Spain’s Lost Generation Looks Abroad

Educated for a robust economy, they’re taking their skills elsewhere | “For what have they trained us so much?”

Ben Sills

Artells took a post in Aix-en-Provence, 200 miles from her hometown in Catalonia


Ester Artells’s mother told her that if she worked hard she would go a long way. Growing up in Reus in northern Spain, Artells got the message: A good education would give her the career denied her mother in the straitened economy of General Francisco Franco’s regime. Now, Spain is in an economic slump as severe as anything experienced since the earliest days of Franco. Battered by the sovereign debt crisis, the government has cut deep into its spending — so deep that the economy likely will contract 1.3 percent this year.

And Artells? The 35-year-old biologist has had to move north to France for work she couldn’t find at home. “It was clear to me as soon as I finished my thesis I’d be packing my bags,” says Artells, who found a research post at the University of Aix-Marseille after completing her doctorate last year. “For my mother, it’s very difficult. Everything we’ve fought for since the dictatorship is being wrecked.”

Across Europe, parents who assumed that after World War II each generation would be better off than the last are watching the debt crisis sweep aside those certainties. Greek teachers and state workers no longer have jobs for life, students at British universities face U.S.-style tuition, and the French have had to join other Europeans in retiring later. Politicians across the 27 European Union countries are adopting austerity measures that come to about €450 billion ($600 billion), according to data culled from government announcements. “Western European society cannot continue in the way it has been,” says Gabriel Stein, a director at Lombard Street Research, an economic analysis firm. “We have reached a limit to how much can realistically be done through the public sector.”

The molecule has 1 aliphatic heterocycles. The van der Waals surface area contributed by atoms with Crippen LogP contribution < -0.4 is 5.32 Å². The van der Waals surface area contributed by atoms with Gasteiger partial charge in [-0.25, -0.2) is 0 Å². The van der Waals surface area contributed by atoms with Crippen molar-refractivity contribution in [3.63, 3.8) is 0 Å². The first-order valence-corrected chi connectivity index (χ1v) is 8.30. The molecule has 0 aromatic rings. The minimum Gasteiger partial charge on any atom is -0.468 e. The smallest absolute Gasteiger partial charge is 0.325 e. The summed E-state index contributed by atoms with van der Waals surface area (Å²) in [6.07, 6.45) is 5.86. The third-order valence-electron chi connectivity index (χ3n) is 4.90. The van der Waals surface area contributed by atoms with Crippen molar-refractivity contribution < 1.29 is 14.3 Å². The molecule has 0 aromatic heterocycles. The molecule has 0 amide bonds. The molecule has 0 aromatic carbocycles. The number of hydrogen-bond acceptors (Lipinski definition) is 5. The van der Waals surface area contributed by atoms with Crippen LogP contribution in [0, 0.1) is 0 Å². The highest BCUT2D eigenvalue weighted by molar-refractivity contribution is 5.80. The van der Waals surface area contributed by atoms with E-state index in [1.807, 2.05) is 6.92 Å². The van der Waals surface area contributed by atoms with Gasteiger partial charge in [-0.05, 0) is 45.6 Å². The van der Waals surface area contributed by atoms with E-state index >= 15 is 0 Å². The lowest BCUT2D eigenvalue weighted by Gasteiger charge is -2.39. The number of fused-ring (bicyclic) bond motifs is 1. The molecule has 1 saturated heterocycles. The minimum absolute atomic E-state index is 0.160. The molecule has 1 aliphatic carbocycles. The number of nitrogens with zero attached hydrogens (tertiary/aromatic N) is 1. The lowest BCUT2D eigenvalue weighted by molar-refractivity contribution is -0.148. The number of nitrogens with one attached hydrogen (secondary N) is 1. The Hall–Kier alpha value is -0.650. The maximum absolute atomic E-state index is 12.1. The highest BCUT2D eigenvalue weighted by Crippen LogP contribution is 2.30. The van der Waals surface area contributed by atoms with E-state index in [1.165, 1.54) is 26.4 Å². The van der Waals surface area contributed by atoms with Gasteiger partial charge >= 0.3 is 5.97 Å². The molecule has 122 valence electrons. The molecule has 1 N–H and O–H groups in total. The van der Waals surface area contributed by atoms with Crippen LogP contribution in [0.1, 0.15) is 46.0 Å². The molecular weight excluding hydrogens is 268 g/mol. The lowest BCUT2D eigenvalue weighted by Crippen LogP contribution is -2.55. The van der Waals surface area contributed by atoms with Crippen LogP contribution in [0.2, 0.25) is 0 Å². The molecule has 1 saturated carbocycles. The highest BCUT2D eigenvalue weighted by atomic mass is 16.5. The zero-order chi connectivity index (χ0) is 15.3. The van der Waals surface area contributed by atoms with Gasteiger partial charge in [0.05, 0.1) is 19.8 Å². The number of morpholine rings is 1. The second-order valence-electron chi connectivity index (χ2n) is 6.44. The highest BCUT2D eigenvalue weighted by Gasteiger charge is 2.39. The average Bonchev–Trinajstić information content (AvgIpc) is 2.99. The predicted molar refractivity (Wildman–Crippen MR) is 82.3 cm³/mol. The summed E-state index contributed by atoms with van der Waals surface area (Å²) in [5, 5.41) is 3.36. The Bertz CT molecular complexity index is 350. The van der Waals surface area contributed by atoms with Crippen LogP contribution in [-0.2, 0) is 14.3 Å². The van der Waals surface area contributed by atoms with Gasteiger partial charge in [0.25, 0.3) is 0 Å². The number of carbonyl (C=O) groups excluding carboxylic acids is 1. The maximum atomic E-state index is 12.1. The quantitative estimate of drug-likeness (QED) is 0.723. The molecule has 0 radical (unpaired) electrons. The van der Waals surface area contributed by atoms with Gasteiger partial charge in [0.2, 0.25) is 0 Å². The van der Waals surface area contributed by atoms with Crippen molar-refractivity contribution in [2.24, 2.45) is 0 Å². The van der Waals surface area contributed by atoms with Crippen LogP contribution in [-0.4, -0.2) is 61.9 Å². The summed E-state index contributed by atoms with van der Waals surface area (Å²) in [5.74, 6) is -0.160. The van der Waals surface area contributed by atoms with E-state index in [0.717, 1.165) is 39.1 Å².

Spain embodies the great sacrifices governments and citizens must make to reconfigure Europe. The Spanish government will slash investment spending by 40 percent when it sets this year’s budget on March 30, Economy Minister Luis de Guindos told Parliament earlier in March. There will be a hiring freeze at public research institutions that recruited almost 600 scientists in 2008, according to the Spanish Scientists’ Confederation. That will make it tougher for up-and-coming scientists such as Artells.